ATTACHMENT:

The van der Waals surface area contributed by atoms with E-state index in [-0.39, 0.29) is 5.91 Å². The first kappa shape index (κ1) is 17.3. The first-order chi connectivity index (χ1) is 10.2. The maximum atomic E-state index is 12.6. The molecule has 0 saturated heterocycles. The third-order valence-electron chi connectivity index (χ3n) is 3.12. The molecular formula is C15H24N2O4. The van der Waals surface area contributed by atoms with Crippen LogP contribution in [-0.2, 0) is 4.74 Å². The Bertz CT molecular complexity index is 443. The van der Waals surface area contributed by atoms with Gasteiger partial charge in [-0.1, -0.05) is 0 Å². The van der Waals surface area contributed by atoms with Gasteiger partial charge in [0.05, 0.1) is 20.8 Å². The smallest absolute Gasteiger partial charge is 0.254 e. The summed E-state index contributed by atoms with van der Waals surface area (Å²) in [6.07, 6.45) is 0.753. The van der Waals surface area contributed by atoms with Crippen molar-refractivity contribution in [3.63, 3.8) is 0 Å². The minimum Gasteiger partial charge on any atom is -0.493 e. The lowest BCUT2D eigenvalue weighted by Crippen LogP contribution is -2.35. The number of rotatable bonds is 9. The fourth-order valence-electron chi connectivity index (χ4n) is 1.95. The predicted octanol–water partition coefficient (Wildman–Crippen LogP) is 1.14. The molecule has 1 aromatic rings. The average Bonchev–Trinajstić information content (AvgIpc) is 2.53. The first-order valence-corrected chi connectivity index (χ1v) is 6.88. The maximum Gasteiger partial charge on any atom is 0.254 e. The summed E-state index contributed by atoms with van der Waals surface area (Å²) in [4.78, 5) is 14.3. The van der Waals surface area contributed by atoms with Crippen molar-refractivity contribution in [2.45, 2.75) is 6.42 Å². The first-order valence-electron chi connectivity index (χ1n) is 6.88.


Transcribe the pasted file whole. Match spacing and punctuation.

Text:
The van der Waals surface area contributed by atoms with E-state index in [-0.39, 0.29) is 5.91 Å². The first kappa shape index (κ1) is 17.3. The first-order chi connectivity index (χ1) is 10.2. The maximum atomic E-state index is 12.6. The molecule has 0 saturated heterocycles. The third-order valence-electron chi connectivity index (χ3n) is 3.12. The molecular formula is C15H24N2O4. The van der Waals surface area contributed by atoms with Crippen LogP contribution in [-0.2, 0) is 4.74 Å². The Bertz CT molecular complexity index is 443. The van der Waals surface area contributed by atoms with Gasteiger partial charge in [-0.1, -0.05) is 0 Å². The van der Waals surface area contributed by atoms with Gasteiger partial charge in [0.05, 0.1) is 20.8 Å². The smallest absolute Gasteiger partial charge is 0.254 e. The summed E-state index contributed by atoms with van der Waals surface area (Å²) in [6.07, 6.45) is 0.753. The van der Waals surface area contributed by atoms with Crippen molar-refractivity contribution in [3.63, 3.8) is 0 Å². The minimum Gasteiger partial charge on any atom is -0.493 e. The lowest BCUT2D eigenvalue weighted by Crippen LogP contribution is -2.35. The number of rotatable bonds is 9. The fourth-order valence-electron chi connectivity index (χ4n) is 1.95. The predicted octanol–water partition coefficient (Wildman–Crippen LogP) is 1.14. The molecule has 1 aromatic rings. The average Bonchev–Trinajstić information content (AvgIpc) is 2.53. The first-order valence-corrected chi connectivity index (χ1v) is 6.88. The maximum Gasteiger partial charge on any atom is 0.254 e. The summed E-state index contributed by atoms with van der Waals surface area (Å²) in [4.78, 5) is 14.3. The van der Waals surface area contributed by atoms with Crippen molar-refractivity contribution in [2.45, 2.75) is 6.42 Å². The first-order valence-electron chi connectivity index (χ1n) is 6.88.